Customer journeys – Defining B2B marketing success

Typically it's the marketing function that's responsible for the customer experience. But as that experience has become fundamental to the success of the business, it is also stretching beyond the boundaries of the of the traditional marketing department. Paul Smith discusses what this means for B2B marketers

In the age of the customer, ‘the customer journey’ is something that’s talked about a lot – but it’s sometimes difficult to pin down what it actually means. I like to think of it as resembling the physical journeys we all make every day – to work, to the gym, to collect the kids from school. Do we travel by car, by bus or on foot? Do we go straight there, or via the post office? Usually, we opt for what works best for us on that particular day.

The customer journey is the same – our objective is always to get to the end destination in a way that best fits our current preferences. And that is exactly what marketers need to be focused on, even if much of the journey seems to be outside the traditional scope of the marketing department.

As a result “how do you improve the overall customer journey?” is fast becoming the billion dollar business question for CMOs around the world.

For me the answer comprises four key elements: data, consistency, collaboration and technology.


A single customer journey usually takes in a range of different channels:  email, social media, push notifications, blogs, banner ads, even face-to-face meetings and direct mail – with information exchanged in all of them.

The way that marketers use this information is essential to delivering an improved experience. The data can be used to tailor individual journeys and to ensure consistency of experience across all channels. For example, an insurance underwriter will sell a multitude of products to a range of niche, consumer-facing insurance providers. It could aggregate data from within each of these niches to offer tailored packages, most relevant to the end customers. This reduces the time spent by insurance providers tailoring specific details themselves, and ensures that their customers are having a smoother experience.

Another example might be a car manufacturer looking at its sales data across the UK and identifying the models, or specifications, that sell best in each region. This insight allows it to market directly to the dealerships and demonstrate a clear understanding of what a car buyer is likely to be looking for at a particular time or place. This also allows the dealerships to focus on what they do best – selling!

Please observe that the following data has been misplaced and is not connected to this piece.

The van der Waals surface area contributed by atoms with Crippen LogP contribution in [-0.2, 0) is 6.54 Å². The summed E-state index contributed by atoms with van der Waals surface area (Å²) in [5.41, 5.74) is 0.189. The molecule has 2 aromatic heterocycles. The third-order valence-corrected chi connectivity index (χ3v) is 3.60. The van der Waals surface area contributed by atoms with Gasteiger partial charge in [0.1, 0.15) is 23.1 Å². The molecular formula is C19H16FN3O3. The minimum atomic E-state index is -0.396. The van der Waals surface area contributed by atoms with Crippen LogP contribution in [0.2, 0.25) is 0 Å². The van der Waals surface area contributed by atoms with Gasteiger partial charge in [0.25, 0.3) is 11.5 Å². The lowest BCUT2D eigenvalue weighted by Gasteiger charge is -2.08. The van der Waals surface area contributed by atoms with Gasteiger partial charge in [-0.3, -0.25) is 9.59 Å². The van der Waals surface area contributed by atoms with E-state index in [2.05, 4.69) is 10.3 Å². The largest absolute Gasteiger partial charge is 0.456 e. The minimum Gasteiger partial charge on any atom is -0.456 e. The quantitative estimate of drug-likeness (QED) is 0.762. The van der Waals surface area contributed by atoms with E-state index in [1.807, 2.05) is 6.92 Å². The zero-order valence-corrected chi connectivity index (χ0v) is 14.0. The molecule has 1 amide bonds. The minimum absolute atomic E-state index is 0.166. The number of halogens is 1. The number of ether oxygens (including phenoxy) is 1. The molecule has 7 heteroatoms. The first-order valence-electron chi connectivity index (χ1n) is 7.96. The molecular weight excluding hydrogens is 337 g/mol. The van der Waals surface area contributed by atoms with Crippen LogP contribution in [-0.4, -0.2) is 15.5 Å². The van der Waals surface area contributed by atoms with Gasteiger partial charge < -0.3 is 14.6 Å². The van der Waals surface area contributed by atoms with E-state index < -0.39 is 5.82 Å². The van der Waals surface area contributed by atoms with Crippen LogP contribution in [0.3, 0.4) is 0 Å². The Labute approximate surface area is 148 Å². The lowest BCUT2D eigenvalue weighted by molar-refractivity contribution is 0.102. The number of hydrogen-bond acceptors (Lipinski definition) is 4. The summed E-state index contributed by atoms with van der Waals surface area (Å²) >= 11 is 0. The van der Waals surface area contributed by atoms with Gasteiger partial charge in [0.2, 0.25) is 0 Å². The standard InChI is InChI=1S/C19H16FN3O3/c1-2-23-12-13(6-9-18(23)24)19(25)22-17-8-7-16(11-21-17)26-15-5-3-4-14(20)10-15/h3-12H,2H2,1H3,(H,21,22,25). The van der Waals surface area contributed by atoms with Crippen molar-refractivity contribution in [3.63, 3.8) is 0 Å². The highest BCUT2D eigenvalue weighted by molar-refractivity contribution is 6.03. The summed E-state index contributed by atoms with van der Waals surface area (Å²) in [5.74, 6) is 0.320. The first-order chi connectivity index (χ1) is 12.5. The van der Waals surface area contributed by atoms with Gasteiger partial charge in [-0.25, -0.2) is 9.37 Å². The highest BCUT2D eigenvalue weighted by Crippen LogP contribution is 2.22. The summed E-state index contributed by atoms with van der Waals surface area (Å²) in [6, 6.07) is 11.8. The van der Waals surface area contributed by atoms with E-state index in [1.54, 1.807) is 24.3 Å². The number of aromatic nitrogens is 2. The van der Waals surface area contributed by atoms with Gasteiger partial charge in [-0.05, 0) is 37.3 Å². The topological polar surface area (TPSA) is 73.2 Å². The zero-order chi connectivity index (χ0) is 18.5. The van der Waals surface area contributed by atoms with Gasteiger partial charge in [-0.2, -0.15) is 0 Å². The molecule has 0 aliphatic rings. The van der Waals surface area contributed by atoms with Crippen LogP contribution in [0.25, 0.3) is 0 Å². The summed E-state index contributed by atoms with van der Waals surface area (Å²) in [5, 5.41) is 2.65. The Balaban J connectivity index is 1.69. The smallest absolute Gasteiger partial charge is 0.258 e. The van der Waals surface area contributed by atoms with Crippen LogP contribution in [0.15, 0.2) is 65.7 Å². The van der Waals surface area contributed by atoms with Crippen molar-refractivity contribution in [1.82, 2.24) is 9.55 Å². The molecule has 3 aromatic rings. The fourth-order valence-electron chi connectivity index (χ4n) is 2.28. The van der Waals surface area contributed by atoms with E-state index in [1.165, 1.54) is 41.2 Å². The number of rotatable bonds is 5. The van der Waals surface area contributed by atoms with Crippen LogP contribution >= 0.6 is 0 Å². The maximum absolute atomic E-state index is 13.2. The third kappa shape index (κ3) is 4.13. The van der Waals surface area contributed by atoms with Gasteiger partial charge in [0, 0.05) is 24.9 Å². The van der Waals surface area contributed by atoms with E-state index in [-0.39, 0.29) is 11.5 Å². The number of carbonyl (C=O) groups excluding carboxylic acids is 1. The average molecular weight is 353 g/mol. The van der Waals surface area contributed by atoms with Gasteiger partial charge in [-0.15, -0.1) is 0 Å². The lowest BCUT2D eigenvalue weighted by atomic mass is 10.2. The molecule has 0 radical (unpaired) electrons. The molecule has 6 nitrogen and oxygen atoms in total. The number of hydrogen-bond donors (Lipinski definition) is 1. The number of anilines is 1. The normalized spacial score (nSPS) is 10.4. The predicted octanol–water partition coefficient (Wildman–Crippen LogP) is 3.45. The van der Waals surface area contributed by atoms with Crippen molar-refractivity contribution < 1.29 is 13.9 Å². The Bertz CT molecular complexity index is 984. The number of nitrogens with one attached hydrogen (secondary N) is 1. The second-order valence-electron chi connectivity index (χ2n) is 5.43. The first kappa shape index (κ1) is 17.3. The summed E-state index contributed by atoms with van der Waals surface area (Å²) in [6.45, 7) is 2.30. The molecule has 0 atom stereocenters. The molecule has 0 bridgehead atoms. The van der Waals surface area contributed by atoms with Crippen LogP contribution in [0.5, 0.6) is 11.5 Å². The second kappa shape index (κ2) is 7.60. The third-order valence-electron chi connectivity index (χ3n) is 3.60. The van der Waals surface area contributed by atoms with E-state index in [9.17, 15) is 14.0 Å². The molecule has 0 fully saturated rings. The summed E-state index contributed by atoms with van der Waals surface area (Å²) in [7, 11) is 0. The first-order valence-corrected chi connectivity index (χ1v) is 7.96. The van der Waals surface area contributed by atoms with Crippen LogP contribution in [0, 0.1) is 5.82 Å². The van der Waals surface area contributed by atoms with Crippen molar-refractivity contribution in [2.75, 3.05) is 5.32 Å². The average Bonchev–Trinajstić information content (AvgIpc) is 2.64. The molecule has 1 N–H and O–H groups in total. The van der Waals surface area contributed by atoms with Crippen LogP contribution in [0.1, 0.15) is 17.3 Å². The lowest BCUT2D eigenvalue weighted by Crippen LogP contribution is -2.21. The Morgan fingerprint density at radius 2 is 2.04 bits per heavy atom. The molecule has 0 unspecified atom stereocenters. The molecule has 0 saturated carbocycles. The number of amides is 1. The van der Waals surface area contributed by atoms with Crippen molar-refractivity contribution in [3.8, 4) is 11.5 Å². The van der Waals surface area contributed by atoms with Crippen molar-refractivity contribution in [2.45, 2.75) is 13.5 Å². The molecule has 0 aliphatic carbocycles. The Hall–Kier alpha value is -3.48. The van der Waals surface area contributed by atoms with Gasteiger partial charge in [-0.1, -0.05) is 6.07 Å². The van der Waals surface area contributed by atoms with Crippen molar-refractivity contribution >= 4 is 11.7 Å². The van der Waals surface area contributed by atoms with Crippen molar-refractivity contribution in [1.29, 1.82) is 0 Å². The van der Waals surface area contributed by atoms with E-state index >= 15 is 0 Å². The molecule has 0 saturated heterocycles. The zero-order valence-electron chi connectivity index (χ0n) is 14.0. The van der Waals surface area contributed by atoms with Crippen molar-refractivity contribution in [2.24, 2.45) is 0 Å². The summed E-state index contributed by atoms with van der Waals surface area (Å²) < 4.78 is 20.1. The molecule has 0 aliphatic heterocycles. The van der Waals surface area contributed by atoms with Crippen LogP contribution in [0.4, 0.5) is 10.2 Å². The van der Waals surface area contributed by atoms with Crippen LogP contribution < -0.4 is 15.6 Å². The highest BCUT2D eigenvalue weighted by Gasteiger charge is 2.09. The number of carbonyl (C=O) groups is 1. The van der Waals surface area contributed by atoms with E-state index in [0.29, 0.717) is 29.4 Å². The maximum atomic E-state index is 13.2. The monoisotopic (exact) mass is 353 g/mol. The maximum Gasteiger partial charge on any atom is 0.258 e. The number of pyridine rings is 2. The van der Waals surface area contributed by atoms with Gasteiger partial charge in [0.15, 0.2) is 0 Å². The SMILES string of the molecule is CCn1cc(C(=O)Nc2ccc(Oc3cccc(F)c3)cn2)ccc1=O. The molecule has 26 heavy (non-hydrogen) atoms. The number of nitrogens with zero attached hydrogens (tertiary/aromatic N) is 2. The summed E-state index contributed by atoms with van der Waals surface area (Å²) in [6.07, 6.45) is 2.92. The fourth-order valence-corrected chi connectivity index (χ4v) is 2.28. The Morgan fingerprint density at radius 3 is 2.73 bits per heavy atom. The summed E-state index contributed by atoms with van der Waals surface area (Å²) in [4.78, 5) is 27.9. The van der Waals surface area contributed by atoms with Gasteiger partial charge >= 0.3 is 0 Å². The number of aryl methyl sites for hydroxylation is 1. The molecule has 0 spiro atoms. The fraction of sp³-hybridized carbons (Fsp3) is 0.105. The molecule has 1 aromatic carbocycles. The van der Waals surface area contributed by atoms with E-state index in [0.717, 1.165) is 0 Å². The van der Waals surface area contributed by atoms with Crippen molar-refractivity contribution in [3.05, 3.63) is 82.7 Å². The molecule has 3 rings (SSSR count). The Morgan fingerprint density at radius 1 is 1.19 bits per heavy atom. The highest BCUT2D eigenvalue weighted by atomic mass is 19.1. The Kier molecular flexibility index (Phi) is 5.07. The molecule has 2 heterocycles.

Industry analysis has shown that ninety percent of customers use five different channels or touchpoints before actually making a purchase. Being able to move seamlessly between them, with each one having the same knowledge of their history, personal preferences and needs, is of paramount importance to them.

Research from Salesforce conducted last year shows that most senior-level marketers (86%) understand that it’s very important to create a cohesive customer journey across all channels. Where many fall down, however is on the ‘how’. Fortunately technology is here to help and has evolved to offer businesses a single platform view where customer interactions across all channels can be viewed in a single app - an app that also combines intelligent data analysis, providing a consistent and more genuine view of each customer. The key to success here lies in an open-standards approach, where different types and forms of data, captured in different solutions from different suppliers can easily be integrated into the platform.

Quintessentially, a luxury lifestyle service, does just this, capturing information about their customers – for example, recent purchases, offers used and personal details – from a range of touchpoints and then ensuring it is incorporated in any further communications with the client, regardless of channel.


Creating a single customer experience across different channels also relies on close collaboration between departments that may have traditionally been responsible for different touchpoints. Not only do different teams have to work together, they also all have to feel some ownership of the customer experience. In fact, improving the customer journey is every employee’s responsibility, and while efforts might be led by marketing, it should be the remit of everyone in the company, from receptionists responding to tweets about parking spaces to the agents in the call centre and the marketers creating digital campaigns, right up to and including the C-level executives in a company.


Connecting interactions from any channel or device, and analysing and combining customer data and behaviour to improve the customer journey relies on the underlying technology platform. Ensuring this platform is optimised for your needs involves working closely with your IT teams. Salesforce’s research indicated that only just over half (56%) of senior marketers view their relationship with the CIO, or other technology team leaders as very important. I find this statistic worrying: improvements in marketing continue to require improvements in technology and so that relationship – whether strong or weak – will deeply affect the success of the overall customer journey.

With more ways to connect with brands than ever before and with more CEOs driving digital transformation, a personal and cohesive customer journey is a big vision that every marketer should strive for. It’s a vision that cuts right across the company and for this reason I believe that the successful marketers of tomorrow will be those that embrace the customer journey beyond the realms of what is considered ‘marketing’ today.